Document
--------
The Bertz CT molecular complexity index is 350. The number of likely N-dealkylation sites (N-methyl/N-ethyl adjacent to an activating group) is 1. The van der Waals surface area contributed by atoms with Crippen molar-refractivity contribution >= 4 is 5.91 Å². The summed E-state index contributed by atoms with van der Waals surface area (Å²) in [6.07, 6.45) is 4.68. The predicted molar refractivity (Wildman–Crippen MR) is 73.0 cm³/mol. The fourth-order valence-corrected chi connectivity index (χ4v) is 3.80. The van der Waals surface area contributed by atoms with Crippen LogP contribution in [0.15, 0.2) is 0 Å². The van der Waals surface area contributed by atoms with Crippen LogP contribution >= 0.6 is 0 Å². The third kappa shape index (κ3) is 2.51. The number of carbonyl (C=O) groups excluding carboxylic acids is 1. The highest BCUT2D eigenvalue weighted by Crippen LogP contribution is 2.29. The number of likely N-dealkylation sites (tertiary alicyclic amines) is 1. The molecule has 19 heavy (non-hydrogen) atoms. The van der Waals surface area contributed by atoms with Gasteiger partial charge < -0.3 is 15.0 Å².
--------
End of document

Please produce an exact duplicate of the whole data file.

The Bertz CT molecular complexity index is 350. The number of likely N-dealkylation sites (N-methyl/N-ethyl adjacent to an activating group) is 1. The van der Waals surface area contributed by atoms with Crippen molar-refractivity contribution >= 4 is 5.91 Å². The summed E-state index contributed by atoms with van der Waals surface area (Å²) in [6.07, 6.45) is 4.68. The predicted molar refractivity (Wildman–Crippen MR) is 73.0 cm³/mol. The fourth-order valence-corrected chi connectivity index (χ4v) is 3.80. The van der Waals surface area contributed by atoms with Crippen LogP contribution in [0.15, 0.2) is 0 Å². The van der Waals surface area contributed by atoms with Crippen LogP contribution >= 0.6 is 0 Å². The third kappa shape index (κ3) is 2.51. The number of carbonyl (C=O) groups excluding carboxylic acids is 1. The highest BCUT2D eigenvalue weighted by Crippen LogP contribution is 2.29. The number of likely N-dealkylation sites (tertiary alicyclic amines) is 1. The molecule has 19 heavy (non-hydrogen) atoms. The van der Waals surface area contributed by atoms with Gasteiger partial charge < -0.3 is 15.0 Å².